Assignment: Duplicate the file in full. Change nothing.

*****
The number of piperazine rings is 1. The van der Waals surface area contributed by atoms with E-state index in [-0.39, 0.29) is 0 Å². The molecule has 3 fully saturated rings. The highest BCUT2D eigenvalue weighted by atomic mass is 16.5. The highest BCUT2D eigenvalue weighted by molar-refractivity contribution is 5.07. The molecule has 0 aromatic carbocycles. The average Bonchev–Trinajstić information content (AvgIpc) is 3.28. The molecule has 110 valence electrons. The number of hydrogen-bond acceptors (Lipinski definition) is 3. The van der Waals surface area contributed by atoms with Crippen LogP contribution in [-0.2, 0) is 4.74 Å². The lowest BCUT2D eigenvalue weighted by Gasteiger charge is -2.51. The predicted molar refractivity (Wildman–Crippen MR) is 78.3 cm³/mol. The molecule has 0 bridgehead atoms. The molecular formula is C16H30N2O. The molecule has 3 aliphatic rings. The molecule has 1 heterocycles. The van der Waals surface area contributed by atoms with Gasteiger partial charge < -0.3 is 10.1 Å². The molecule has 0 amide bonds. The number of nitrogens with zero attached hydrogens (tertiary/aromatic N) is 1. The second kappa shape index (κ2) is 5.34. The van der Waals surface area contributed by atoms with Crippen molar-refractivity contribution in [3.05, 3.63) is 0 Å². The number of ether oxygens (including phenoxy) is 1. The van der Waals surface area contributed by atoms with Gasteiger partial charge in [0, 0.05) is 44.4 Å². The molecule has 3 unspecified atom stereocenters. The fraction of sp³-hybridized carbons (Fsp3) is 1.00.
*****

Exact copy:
The number of piperazine rings is 1. The van der Waals surface area contributed by atoms with E-state index in [-0.39, 0.29) is 0 Å². The molecule has 3 fully saturated rings. The highest BCUT2D eigenvalue weighted by atomic mass is 16.5. The highest BCUT2D eigenvalue weighted by molar-refractivity contribution is 5.07. The molecule has 0 aromatic carbocycles. The average Bonchev–Trinajstić information content (AvgIpc) is 3.28. The molecule has 110 valence electrons. The number of hydrogen-bond acceptors (Lipinski definition) is 3. The van der Waals surface area contributed by atoms with Crippen LogP contribution in [-0.2, 0) is 4.74 Å². The lowest BCUT2D eigenvalue weighted by Gasteiger charge is -2.51. The predicted molar refractivity (Wildman–Crippen MR) is 78.3 cm³/mol. The molecule has 0 bridgehead atoms. The molecular formula is C16H30N2O. The molecule has 3 aliphatic rings. The molecule has 1 heterocycles. The van der Waals surface area contributed by atoms with Gasteiger partial charge < -0.3 is 10.1 Å². The molecule has 0 amide bonds. The number of nitrogens with zero attached hydrogens (tertiary/aromatic N) is 1. The second kappa shape index (κ2) is 5.34. The van der Waals surface area contributed by atoms with Crippen molar-refractivity contribution in [3.05, 3.63) is 0 Å². The number of ether oxygens (including phenoxy) is 1. The van der Waals surface area contributed by atoms with Gasteiger partial charge in [0, 0.05) is 44.4 Å². The molecule has 3 unspecified atom stereocenters. The fraction of sp³-hybridized carbons (Fsp3) is 1.00.